Friday, April 29, 2005

Ostrich Fricassee, anyone?

This Scotsman (UK) article is essentially a review for the film Mondovino (you’ll have to read the article referenced to find out what my title means). Within it hides bits of insight and clarity of larger wine and culture issues that author Kirsty Milne should be lauded for (perhaps even knighted), like…

"The fact that taste is changing cannot be laid at [Robert] Parker’s door. It has more to do with affordable imports from English-speaking countries that have swapped obscure acronyms for bright images of whales and porcupines. As well as new wines, there are new drinkers - single working women, who are largely responsible for driving the increase in UK wine sales. Just as female consumers like different cars, they may prefer different wines."

I don’t think this subject gets anywhere near the amount of attention it should. No, not the parts about whales and porcupines, female buying habits, bright images, or even the use of plain language as opposed to obscure acronyms (though these latter three points are very germane…).
I’ve mentioned before that I feel wine has always been made in some sort of ‘style’, and that wines have evolved with mankind as they’ve traveled, traded, and grown. From that viewpoint wine has been changing and evolving, always volatile in its 'style' since time immemorial. To point a finger at one single man – an individual out of a 5+ billion population! – and then claim he’s the culprit for changing the wine world is absurd. Or a single culture, country, continent, or hemisphere is equally absurd for that matter…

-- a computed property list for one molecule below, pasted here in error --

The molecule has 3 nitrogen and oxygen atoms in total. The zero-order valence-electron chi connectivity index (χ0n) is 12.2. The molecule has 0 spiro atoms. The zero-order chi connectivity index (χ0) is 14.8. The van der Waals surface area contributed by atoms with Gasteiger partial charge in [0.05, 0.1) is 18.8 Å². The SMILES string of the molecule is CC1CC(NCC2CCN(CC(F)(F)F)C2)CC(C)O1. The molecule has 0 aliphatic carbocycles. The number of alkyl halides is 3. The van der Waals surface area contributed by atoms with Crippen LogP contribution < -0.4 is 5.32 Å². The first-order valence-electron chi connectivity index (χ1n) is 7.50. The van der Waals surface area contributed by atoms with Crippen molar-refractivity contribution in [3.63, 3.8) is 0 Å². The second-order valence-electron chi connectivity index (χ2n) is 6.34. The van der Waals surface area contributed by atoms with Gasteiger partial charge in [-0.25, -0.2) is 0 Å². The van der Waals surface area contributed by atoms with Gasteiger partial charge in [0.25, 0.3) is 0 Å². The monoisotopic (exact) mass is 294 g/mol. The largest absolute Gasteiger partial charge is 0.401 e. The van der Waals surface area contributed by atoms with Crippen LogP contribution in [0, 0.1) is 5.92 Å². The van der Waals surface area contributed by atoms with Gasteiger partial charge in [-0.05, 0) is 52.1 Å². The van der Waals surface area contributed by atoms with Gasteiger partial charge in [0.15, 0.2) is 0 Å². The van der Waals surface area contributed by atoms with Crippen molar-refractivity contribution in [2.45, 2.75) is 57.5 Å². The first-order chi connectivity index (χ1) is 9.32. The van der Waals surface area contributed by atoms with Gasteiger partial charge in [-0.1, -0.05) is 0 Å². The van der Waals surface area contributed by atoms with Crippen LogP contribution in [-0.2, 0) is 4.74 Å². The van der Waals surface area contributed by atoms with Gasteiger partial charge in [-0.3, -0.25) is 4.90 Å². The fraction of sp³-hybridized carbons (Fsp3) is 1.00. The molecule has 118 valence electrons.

When some group finally moves to a point where they are implicating what appears to be the majority of the wine consumers in the world as the ‘problem’ to support their argument…well, it becomes obvious that they themselves are unclear about what that ‘problem’ is. Perhaps the real issues revolve around fear of change, or lost revenue, etc.
Western cultures (European) are externally based; problems and solutions have always been viewed as coming from outside of the individual, and introspection has never had much place in our thought process when looking for solutions. The arguments in the film are based on that same system...if something is wrong then there must be an external cause...
The trouble with this thinking is that it precludes us from examining what the real root of the problem is (ourselves perhaps?), and we end up subconciously creating external straw dogs to rationalize the cause of our problems.

But enough psycobabble, let's get back to the article.
If you’ve seen the movie or read a lot of reviews already, then perhaps you don’t need to bother with the article in full (although it’s still worth reading)…but please DO read the last 2 paragraphs. In those lines is a point where one of those straw dogs is revealed.

I’m not going to spoil it for you here by pasting more quotes, and I’ll let the title of this post hang until you read Milne’s article…
It’s well worth a read at the
original site.


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April 29, 2005 3:58 PM  

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